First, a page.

Flashing Arduino firmware (Part 1)# Aug 19, 2014 by Danny
The Arduino platform is quite useful for making a quick prototype or when you’re getting started with embedded programming as a hobby. There are a number of shields available to extend a board’s capabilities but there is also a lot that can be done without any extra peripherals.
In this series I will demonstrate how you can flash the Arduino Uno with new firmware and have it emulate another type of device belonging to the USB Human Interface Device class (i.e. keyboard, mouse, joystick and so on). Using this knowledge (and the tools mentioned below) you too can create your very own input device be it a keyboard, joystick or even something like Hak5’s Rubber Ducky.
I will cover:
- What software and hardware is required
- How to use the software in a Windows 7 64-bit environment (should be the same in other versions of Windows as well)
- Resources for firmware
- What to do when things go wrong
I will be using an Arduino Uno R3 (non-SMD) which features an Atmega16U2 (small chip by the USB connection) and Atmega 328P (larger chip). The steps below may vary if your board is different but the process overall will be approximately the same. I would strongly encourage you to read through to the end of the article before connecting your board and following the steps to decrease the risks to your sanity (and Arduino board).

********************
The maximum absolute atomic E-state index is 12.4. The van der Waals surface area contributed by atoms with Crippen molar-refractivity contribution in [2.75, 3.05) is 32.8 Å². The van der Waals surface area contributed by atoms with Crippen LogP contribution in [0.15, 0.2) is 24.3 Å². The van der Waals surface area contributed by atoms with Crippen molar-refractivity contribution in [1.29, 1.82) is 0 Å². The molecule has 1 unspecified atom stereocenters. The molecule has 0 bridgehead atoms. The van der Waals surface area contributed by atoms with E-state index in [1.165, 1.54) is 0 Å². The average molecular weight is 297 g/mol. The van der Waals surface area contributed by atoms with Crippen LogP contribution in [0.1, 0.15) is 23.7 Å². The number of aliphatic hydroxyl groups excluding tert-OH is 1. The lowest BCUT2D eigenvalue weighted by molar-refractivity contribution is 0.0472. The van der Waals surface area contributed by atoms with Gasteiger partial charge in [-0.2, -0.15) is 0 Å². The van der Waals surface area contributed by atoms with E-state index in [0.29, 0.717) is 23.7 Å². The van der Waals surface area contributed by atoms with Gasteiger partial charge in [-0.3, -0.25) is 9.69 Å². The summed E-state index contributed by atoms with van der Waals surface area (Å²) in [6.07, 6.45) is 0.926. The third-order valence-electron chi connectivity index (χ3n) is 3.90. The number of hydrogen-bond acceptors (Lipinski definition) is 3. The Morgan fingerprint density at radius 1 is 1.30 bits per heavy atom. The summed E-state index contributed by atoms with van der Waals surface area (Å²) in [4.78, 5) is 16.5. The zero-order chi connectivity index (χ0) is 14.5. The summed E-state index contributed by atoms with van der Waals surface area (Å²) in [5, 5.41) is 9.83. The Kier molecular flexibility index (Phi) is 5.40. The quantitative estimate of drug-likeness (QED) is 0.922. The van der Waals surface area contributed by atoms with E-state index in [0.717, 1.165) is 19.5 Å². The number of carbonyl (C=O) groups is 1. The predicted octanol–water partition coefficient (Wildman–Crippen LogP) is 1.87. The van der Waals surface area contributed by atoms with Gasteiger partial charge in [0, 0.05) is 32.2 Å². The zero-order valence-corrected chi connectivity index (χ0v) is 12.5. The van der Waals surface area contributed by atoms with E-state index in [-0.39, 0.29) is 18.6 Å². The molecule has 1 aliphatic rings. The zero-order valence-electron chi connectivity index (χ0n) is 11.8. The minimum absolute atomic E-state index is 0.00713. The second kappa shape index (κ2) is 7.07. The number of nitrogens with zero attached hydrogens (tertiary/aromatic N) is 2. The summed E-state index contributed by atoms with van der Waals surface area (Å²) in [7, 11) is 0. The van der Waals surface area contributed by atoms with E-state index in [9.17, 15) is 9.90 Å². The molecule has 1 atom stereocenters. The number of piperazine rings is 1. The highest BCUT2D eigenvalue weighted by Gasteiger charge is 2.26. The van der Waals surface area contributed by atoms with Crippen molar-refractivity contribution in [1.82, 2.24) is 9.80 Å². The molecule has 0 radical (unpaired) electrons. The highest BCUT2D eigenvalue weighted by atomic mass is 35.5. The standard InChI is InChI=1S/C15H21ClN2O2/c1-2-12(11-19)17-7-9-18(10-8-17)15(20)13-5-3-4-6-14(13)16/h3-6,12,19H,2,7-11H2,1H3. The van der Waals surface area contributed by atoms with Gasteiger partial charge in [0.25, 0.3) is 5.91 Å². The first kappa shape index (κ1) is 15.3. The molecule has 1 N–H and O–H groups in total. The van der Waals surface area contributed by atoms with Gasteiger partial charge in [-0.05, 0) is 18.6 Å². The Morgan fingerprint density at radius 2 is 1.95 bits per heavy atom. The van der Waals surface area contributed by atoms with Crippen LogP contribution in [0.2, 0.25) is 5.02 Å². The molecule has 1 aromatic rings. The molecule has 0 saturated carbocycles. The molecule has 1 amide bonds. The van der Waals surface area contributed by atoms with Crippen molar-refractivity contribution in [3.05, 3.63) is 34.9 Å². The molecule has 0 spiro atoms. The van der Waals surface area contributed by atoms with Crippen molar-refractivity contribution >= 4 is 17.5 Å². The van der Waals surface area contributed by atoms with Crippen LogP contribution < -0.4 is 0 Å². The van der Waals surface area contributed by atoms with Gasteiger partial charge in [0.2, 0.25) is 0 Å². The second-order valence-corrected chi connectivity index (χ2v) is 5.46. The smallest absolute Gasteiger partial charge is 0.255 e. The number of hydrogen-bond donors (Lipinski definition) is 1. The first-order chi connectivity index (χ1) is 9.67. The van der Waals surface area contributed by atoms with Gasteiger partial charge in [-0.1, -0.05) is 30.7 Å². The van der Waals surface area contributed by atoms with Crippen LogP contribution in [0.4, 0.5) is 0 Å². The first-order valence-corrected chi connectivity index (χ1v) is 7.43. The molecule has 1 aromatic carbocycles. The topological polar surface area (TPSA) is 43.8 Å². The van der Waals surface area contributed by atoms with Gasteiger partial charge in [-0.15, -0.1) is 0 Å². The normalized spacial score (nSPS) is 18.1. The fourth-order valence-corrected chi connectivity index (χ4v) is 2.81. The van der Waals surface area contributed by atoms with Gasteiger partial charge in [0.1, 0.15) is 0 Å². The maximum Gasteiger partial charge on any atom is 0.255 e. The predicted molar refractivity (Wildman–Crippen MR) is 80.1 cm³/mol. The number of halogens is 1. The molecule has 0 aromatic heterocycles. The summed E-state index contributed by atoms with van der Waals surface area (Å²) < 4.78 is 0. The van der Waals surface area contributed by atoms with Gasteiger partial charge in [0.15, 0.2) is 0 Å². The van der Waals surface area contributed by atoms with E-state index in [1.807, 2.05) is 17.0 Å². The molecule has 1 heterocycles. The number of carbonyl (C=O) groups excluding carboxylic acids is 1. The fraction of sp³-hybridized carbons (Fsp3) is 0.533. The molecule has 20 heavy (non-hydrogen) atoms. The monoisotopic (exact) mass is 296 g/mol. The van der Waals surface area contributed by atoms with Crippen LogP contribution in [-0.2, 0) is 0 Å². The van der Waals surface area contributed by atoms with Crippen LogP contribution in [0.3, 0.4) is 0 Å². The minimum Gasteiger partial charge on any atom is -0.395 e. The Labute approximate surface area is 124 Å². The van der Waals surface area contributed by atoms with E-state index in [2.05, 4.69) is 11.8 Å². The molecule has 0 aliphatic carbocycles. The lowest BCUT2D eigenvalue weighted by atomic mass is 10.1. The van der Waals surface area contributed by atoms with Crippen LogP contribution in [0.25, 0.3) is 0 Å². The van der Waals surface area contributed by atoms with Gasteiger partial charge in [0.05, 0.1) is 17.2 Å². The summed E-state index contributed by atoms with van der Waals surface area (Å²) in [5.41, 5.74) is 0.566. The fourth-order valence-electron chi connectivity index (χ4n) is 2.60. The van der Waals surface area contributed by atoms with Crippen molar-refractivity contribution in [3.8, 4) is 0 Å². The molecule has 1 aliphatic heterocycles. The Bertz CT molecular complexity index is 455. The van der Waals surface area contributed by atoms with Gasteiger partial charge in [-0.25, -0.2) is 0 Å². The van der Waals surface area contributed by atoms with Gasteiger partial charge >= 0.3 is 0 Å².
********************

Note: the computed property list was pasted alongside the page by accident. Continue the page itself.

This first post will get you all set up with the software and hardware you will need. Let’s get started!
You will need
This tutorial’s aim is to give you an idea of the process which you will need to follow to be able to flash your Arduino with new firmware. As your projects develop you will find you require more hardware (and possibly software) than is mentioned below.
- Arduino board (I am using an Arduino Uno R3)
- USB Cable (to connect your board to the computer)
- Header jumper (or wire to connect two headers)
- Arduino IDE (install from from Arduino.cc)
- DFU Programmer
- Windows: install from Atmel FLIP
sudo apt-get install dfu-programmer
- Arduino firmware (so you can restore your board to function as an Arduino)
- Firmware for the device you want to emulate; some examples here
- Arduino sketch with the logic for your peripheral (you can skip this for this tutorial
The next post in this series will cover flashing your Arduino board with the new firmware.